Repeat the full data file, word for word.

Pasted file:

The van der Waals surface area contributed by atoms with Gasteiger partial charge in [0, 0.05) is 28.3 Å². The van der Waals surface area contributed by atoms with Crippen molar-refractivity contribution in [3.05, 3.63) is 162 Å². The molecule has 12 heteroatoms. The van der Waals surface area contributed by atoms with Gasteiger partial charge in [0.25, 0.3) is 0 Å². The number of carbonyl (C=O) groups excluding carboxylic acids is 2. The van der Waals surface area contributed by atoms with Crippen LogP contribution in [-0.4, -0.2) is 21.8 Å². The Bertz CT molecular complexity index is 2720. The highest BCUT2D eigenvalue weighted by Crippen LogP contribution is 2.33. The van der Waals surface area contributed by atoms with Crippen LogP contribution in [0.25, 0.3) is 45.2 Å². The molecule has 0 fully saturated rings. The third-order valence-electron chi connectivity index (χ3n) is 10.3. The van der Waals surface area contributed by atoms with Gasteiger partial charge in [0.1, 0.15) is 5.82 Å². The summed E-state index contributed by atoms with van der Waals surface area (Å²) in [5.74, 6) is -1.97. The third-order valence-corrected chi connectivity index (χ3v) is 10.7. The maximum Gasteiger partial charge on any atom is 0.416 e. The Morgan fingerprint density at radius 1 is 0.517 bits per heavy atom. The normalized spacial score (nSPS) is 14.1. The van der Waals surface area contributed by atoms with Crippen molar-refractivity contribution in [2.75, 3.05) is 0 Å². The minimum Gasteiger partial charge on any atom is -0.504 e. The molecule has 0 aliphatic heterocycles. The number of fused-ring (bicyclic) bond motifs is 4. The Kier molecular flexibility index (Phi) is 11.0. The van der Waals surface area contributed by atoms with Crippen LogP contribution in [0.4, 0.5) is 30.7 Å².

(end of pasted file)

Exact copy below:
The van der Waals surface area contributed by atoms with Gasteiger partial charge in [0, 0.05) is 28.3 Å². The van der Waals surface area contributed by atoms with Crippen molar-refractivity contribution in [3.05, 3.63) is 162 Å². The molecule has 12 heteroatoms. The van der Waals surface area contributed by atoms with Gasteiger partial charge in [0.25, 0.3) is 0 Å². The number of carbonyl (C=O) groups excluding carboxylic acids is 2. The van der Waals surface area contributed by atoms with Crippen LogP contribution in [-0.4, -0.2) is 21.8 Å². The Bertz CT molecular complexity index is 2720. The highest BCUT2D eigenvalue weighted by Crippen LogP contribution is 2.33. The van der Waals surface area contributed by atoms with Crippen LogP contribution in [0.25, 0.3) is 45.2 Å². The molecule has 0 fully saturated rings. The third-order valence-electron chi connectivity index (χ3n) is 10.3. The van der Waals surface area contributed by atoms with Gasteiger partial charge in [0.1, 0.15) is 5.82 Å². The summed E-state index contributed by atoms with van der Waals surface area (Å²) in [5.74, 6) is -1.97. The third-order valence-corrected chi connectivity index (χ3v) is 10.7. The maximum Gasteiger partial charge on any atom is 0.416 e. The Morgan fingerprint density at radius 1 is 0.517 bits per heavy atom. The normalized spacial score (nSPS) is 14.1. The van der Waals surface area contributed by atoms with Crippen molar-refractivity contribution in [2.75, 3.05) is 0 Å². The minimum Gasteiger partial charge on any atom is -0.504 e. The molecule has 0 aliphatic heterocycles. The number of fused-ring (bicyclic) bond motifs is 4. The Kier molecular flexibility index (Phi) is 11.0. The van der Waals surface area contributed by atoms with Crippen LogP contribution in [0.4, 0.5) is 30.7 Å².